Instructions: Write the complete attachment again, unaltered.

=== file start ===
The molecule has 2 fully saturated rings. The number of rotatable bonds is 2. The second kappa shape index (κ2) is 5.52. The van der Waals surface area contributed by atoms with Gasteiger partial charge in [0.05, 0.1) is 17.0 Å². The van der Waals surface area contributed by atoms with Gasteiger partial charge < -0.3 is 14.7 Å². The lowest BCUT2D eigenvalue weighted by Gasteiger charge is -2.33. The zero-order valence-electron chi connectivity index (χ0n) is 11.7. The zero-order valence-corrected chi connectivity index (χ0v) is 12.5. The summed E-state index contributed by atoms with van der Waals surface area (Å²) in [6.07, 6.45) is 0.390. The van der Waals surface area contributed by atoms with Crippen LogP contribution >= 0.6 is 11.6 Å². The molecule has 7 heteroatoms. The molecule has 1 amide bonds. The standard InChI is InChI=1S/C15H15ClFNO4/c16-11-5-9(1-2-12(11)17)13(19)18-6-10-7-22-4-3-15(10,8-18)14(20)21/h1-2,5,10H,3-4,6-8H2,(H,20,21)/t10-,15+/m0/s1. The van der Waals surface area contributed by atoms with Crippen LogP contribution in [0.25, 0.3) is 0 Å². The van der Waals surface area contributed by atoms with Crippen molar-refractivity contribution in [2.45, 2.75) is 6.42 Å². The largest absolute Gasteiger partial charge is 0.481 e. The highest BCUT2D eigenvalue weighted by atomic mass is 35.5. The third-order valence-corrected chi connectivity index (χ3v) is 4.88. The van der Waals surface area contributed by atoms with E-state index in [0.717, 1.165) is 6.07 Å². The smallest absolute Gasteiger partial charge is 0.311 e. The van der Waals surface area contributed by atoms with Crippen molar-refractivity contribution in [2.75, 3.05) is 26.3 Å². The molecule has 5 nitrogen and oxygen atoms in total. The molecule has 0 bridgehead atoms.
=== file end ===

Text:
The molecule has 2 fully saturated rings. The number of rotatable bonds is 2. The second kappa shape index (κ2) is 5.52. The van der Waals surface area contributed by atoms with Gasteiger partial charge in [0.05, 0.1) is 17.0 Å². The van der Waals surface area contributed by atoms with Gasteiger partial charge < -0.3 is 14.7 Å². The lowest BCUT2D eigenvalue weighted by Gasteiger charge is -2.33. The zero-order valence-electron chi connectivity index (χ0n) is 11.7. The zero-order valence-corrected chi connectivity index (χ0v) is 12.5. The summed E-state index contributed by atoms with van der Waals surface area (Å²) in [6.07, 6.45) is 0.390. The van der Waals surface area contributed by atoms with Crippen LogP contribution >= 0.6 is 11.6 Å². The molecule has 7 heteroatoms. The molecule has 1 amide bonds. The standard InChI is InChI=1S/C15H15ClFNO4/c16-11-5-9(1-2-12(11)17)13(19)18-6-10-7-22-4-3-15(10,8-18)14(20)21/h1-2,5,10H,3-4,6-8H2,(H,20,21)/t10-,15+/m0/s1. The van der Waals surface area contributed by atoms with Crippen LogP contribution in [0.25, 0.3) is 0 Å². The van der Waals surface area contributed by atoms with Crippen molar-refractivity contribution in [2.45, 2.75) is 6.42 Å². The largest absolute Gasteiger partial charge is 0.481 e. The highest BCUT2D eigenvalue weighted by atomic mass is 35.5. The third-order valence-corrected chi connectivity index (χ3v) is 4.88. The van der Waals surface area contributed by atoms with E-state index in [0.717, 1.165) is 6.07 Å². The smallest absolute Gasteiger partial charge is 0.311 e. The van der Waals surface area contributed by atoms with Crippen molar-refractivity contribution in [2.75, 3.05) is 26.3 Å². The molecule has 5 nitrogen and oxygen atoms in total. The molecule has 0 bridgehead atoms.